It’s no secret that Britain is facing a serious logistics skills gap. With an estimated 60,000 new HGV drivers needed by 2020, this is not only an issue that affects logistics firms, or companies with logistics arms, but could impact the entire British economy. Left unchecked, we’re talking empty shelves in supermarkets, shrinking profits for businesses and an overall slowing of economic growth.
Connected vehicle technology is a wireless-based technology which enables vehicles to communicate with each other as well as traffic infrastructure such as traffic lights. They can communicate through devices which are installed on-board the vehicle which receives warning signals ahead of time about road closures, accidents, weather conditions and other potential hazards.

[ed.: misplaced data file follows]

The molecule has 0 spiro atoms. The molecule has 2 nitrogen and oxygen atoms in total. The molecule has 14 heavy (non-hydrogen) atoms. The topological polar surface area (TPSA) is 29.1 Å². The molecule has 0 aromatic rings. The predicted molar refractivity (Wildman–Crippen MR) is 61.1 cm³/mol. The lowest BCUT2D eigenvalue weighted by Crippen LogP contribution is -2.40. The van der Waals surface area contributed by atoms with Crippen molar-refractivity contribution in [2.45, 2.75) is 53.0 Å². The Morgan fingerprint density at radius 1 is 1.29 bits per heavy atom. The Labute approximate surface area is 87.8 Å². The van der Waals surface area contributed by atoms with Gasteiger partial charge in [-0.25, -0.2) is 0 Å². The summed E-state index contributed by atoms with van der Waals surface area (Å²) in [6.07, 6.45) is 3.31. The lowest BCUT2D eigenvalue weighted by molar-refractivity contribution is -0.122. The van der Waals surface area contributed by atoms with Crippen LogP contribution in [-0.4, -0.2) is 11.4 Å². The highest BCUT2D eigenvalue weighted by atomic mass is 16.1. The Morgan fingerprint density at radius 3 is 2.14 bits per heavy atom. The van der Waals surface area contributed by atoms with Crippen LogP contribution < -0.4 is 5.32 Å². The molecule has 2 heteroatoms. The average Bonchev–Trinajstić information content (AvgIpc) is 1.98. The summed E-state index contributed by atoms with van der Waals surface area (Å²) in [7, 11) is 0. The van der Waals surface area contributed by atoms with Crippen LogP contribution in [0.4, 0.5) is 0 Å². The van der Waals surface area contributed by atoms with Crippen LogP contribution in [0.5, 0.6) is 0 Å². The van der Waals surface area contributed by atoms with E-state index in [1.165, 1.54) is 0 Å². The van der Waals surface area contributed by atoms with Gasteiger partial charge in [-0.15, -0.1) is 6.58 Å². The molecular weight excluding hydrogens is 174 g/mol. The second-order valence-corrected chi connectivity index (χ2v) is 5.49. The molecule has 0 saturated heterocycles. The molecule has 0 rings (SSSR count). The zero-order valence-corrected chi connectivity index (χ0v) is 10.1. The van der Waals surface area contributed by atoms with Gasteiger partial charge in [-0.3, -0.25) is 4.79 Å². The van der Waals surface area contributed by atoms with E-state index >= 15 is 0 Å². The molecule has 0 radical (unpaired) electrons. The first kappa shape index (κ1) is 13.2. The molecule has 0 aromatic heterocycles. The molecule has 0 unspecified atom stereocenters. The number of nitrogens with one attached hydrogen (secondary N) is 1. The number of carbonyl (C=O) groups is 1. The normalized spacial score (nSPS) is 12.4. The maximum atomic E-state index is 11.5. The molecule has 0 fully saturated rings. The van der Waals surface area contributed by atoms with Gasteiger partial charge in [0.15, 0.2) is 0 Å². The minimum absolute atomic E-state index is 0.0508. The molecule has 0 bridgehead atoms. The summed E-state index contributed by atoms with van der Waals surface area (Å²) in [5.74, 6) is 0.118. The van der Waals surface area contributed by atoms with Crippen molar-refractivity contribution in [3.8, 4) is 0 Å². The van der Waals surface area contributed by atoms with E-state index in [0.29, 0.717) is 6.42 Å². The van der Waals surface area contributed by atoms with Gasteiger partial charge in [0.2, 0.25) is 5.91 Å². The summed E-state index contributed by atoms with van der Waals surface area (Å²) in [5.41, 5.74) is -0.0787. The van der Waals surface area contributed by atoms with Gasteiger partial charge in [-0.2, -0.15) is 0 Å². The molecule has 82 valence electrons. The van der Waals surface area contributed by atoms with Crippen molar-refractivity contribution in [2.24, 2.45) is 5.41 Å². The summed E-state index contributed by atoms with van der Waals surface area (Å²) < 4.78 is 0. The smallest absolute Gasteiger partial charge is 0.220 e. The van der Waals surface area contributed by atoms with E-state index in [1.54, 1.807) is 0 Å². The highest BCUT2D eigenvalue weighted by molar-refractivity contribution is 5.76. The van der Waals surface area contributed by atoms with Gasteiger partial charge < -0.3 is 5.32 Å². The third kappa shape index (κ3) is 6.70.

I wonder how buoyant the recruitment market is for transport directors these days. This is a sector overburdened with legislation, demanding clients, compliance issues and now to top it all, fines faced by international operators and their drivers when they unwittingly import illegal immigrants. Why would any sane person set up a haulage firm?
Alcohol duty fraud, particularly in beer and wine, is a significant problem for the Exchequer and legitimate business. HMRC’s measures to counter the fraud thus far have had limited success (and this includes the supposed ‘ideal’ anti-fraud measure – the electronic excise movement and control system for EU duty-suspended movements – EMCS).
With the DVSA having announced its intent to focus on the worst offending transport operators, there is a growing recognition that technology can help organisations demonstrate to the authorities that they are actively managing their compliance.